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Pennsylvania Property Division
Property Distribution Laws in Pennsylvania
In Pennsylvania the courts generally accept a fair and reasonable property division the parties agree to, but if the parties cannot agree, the property is divided by the Court of Common Pleas within the Judgment of Divorce.
Pennsylvania is an equitable distribution state. The appreciation of separate property is marital. When the parties are unable to reach a settlement, the Court of Common Pleas distributes the marital assets between the two parties in an equitable fashion. Equitable does not mean equal or even half, but rather what is deemed by the Court of Common Pleas to be fair. Property division or equitable distribution can only be made at or after the time of the entry of divorce.
Factors in Equitable Distribution
According to Pennsylvania Consolidated Statutes - Title 23, 3501, 3502, 3505, in awarding property, the court considers:
Generally, marital misconduct occurring during the marriage is not to be considered in equitable division of property. Although marital misconduct is not to be considered, it may be considered in evaluating another of the factors, such as dissipation of marital property.
All marital property will be divided in an equitable fashion according to the court unless agreed to otherwise by the divorcing spouses.
Marital Property vs. Separate Property
Marital property is all property acquired by either spouse during the marriage, including the increase in value, prior to the date of final separation, of any non-marital property. Property acquired by gift, except between spouses, bequest, devise or descent is separate.
Marital property is property acquired between the date of the marriage and the date of the separation. Some other types of property acquired during the marriage are not marital property subject to equitable distribution or division. Most gifts and inheritances that a spouse receives during the marriage belong to that spouse.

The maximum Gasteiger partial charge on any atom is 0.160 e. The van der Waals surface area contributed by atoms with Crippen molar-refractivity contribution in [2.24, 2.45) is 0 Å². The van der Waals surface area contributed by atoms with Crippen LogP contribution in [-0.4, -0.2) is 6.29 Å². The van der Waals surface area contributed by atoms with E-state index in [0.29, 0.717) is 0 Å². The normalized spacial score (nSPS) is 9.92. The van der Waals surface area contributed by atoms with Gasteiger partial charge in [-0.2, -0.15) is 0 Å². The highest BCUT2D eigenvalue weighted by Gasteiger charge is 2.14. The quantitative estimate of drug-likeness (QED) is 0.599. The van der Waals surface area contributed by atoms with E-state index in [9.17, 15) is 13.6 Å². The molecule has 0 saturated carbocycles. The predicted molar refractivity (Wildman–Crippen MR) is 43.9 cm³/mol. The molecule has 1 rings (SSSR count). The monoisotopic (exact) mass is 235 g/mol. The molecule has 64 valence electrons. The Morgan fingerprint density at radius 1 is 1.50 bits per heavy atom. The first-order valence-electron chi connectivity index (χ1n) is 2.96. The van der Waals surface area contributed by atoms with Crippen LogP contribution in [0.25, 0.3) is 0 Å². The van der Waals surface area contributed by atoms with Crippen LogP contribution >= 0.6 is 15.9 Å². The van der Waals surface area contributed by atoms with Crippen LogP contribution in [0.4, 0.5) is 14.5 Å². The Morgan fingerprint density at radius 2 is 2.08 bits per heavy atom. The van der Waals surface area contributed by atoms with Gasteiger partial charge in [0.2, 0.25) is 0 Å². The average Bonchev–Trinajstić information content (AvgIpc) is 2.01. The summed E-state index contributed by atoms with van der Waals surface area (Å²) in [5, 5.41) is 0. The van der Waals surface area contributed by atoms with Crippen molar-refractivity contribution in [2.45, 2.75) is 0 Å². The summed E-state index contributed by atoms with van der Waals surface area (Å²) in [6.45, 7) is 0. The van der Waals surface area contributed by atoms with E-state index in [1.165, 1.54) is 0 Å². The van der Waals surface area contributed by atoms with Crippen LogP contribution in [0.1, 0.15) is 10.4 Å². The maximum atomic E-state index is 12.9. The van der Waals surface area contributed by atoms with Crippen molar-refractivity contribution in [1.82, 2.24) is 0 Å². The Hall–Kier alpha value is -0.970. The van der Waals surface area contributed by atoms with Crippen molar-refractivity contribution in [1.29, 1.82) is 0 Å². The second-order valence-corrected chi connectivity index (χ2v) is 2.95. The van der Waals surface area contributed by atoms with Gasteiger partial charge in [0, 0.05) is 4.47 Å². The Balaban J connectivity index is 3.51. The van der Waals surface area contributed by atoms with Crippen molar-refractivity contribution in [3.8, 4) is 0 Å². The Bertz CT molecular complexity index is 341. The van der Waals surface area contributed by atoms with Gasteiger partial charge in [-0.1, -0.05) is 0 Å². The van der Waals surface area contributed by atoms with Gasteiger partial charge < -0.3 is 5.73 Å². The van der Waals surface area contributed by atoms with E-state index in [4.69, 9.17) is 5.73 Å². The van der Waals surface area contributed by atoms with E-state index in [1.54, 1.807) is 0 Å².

Valuing and Dividing Property
First, the court classifies assets and liabilities, property and debt, as marital or separate. Then it assigns a monetary value to the marital property and debt. Finally it distributes the marital assets between the two parties in an equitable manner. The general rule declares that assets should be valued at the time that they are divided between the spouses. However, the Court has discretion to select any fair valuation date.
The Marital Home
In Pennsylvania as in many jurisdictions, the equity in the marital home is often one of the biggest assets the spouses divide. The equity is the market value of the house, less any debts or liens against it. Equity is established by determining what the current market value of the home is at the time of separation. Once the spouses agree to a current market value, any debts associated with the property (mortgage, taxes, home equity loans, etc.) from are deducted the market value to arrive at the equity to be divided. Normally, making this calculation requires a paid real estate appraisal or a real estate agent can prepare a market analysis for free.
From there, couples choose one of three options to divide the equity:
Pensions and Retirement Accounts
Pensions acquired between marriage and separation are usually considered to be marital property. Only the percentage of the pension actually acquired during the marriage is marital property. Some disability pensions, even if acquired during the marriage, may be non-marital property.
In Pennsylvania vested pensions are marital property. A pension vests when all the requirements to receive the pension have been met. Unvested pensions are also marital property. Until the pension has vested, the person under whom the pension is maintained has only an expectancy of interest in the pension.
Several different methods of valuation are used in determining how much a marital asset is worth, depending upon the asset to be valued and the level of agreement between the parties. Courts generally accept the value when the spouses mutually agree on a value of a particular asset. Experts may be retained by the parties or by the courts to determine the value of marital assets if the parties cannot agree. Such experts may include accountants, real estate or business appraisers, or pension valuators. The use of experts adds to the cost of the divorce.
In Pennsylvania the court may include the retirement benefits and plans earned by both spouses as marital assets available for division. Retirement benefits vary greatly but can generally be divided into two groups:
In Pennsylvania if spouses share in each other’s retirement or pension plan, a Qualified Domestic Relations Order must be completed. A QDRO is a written set of instructions that explains to a plan administrator that two parties are dividing pension benefits. The instructions set forth the terms and conditions of the distribution - how much of the benefits are to be paid to each party, when such benefits can be paid, how such benefits should be paid, etc.
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